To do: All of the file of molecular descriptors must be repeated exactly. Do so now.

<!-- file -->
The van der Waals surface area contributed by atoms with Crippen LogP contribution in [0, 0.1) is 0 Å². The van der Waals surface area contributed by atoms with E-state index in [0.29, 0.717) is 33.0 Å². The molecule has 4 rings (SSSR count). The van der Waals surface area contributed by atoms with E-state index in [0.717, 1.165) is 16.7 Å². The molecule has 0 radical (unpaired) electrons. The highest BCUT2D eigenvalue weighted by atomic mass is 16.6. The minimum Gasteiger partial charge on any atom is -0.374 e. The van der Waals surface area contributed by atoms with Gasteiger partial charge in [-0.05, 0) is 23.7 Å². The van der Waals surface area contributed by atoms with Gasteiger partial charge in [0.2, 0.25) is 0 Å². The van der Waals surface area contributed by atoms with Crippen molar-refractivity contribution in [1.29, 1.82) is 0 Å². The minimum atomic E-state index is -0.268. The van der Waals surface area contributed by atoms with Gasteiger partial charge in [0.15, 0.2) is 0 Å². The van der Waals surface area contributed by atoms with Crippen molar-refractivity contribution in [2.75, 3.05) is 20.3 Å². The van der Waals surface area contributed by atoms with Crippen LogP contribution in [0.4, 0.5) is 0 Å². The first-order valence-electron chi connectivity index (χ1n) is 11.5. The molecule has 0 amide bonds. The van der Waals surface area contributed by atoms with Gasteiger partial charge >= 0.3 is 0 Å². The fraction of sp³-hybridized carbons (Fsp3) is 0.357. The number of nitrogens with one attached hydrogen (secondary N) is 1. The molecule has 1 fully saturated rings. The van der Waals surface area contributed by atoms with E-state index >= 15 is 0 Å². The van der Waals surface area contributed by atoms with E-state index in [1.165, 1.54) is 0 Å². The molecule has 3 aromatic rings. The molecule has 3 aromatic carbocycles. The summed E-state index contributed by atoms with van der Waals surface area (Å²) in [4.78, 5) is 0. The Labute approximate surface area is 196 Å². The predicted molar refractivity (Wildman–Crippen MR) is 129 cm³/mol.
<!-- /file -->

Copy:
The van der Waals surface area contributed by atoms with Crippen LogP contribution in [0, 0.1) is 0 Å². The van der Waals surface area contributed by atoms with E-state index in [0.29, 0.717) is 33.0 Å². The molecule has 4 rings (SSSR count). The van der Waals surface area contributed by atoms with E-state index in [0.717, 1.165) is 16.7 Å². The molecule has 0 radical (unpaired) electrons. The highest BCUT2D eigenvalue weighted by atomic mass is 16.6. The minimum Gasteiger partial charge on any atom is -0.374 e. The van der Waals surface area contributed by atoms with Gasteiger partial charge in [-0.05, 0) is 23.7 Å². The van der Waals surface area contributed by atoms with Gasteiger partial charge in [0.2, 0.25) is 0 Å². The van der Waals surface area contributed by atoms with Crippen molar-refractivity contribution in [1.29, 1.82) is 0 Å². The minimum atomic E-state index is -0.268. The van der Waals surface area contributed by atoms with Gasteiger partial charge in [0.15, 0.2) is 0 Å². The van der Waals surface area contributed by atoms with Crippen molar-refractivity contribution in [2.75, 3.05) is 20.3 Å². The van der Waals surface area contributed by atoms with Crippen LogP contribution in [0.4, 0.5) is 0 Å². The first-order valence-electron chi connectivity index (χ1n) is 11.5. The molecule has 0 amide bonds. The van der Waals surface area contributed by atoms with Gasteiger partial charge >= 0.3 is 0 Å². The fraction of sp³-hybridized carbons (Fsp3) is 0.357. The number of nitrogens with one attached hydrogen (secondary N) is 1. The molecule has 1 fully saturated rings. The van der Waals surface area contributed by atoms with E-state index >= 15 is 0 Å². The van der Waals surface area contributed by atoms with E-state index in [1.165, 1.54) is 0 Å². The molecule has 3 aromatic rings. The molecule has 3 aromatic carbocycles. The summed E-state index contributed by atoms with van der Waals surface area (Å²) in [4.78, 5) is 0. The Labute approximate surface area is 196 Å². The predicted molar refractivity (Wildman–Crippen MR) is 129 cm³/mol.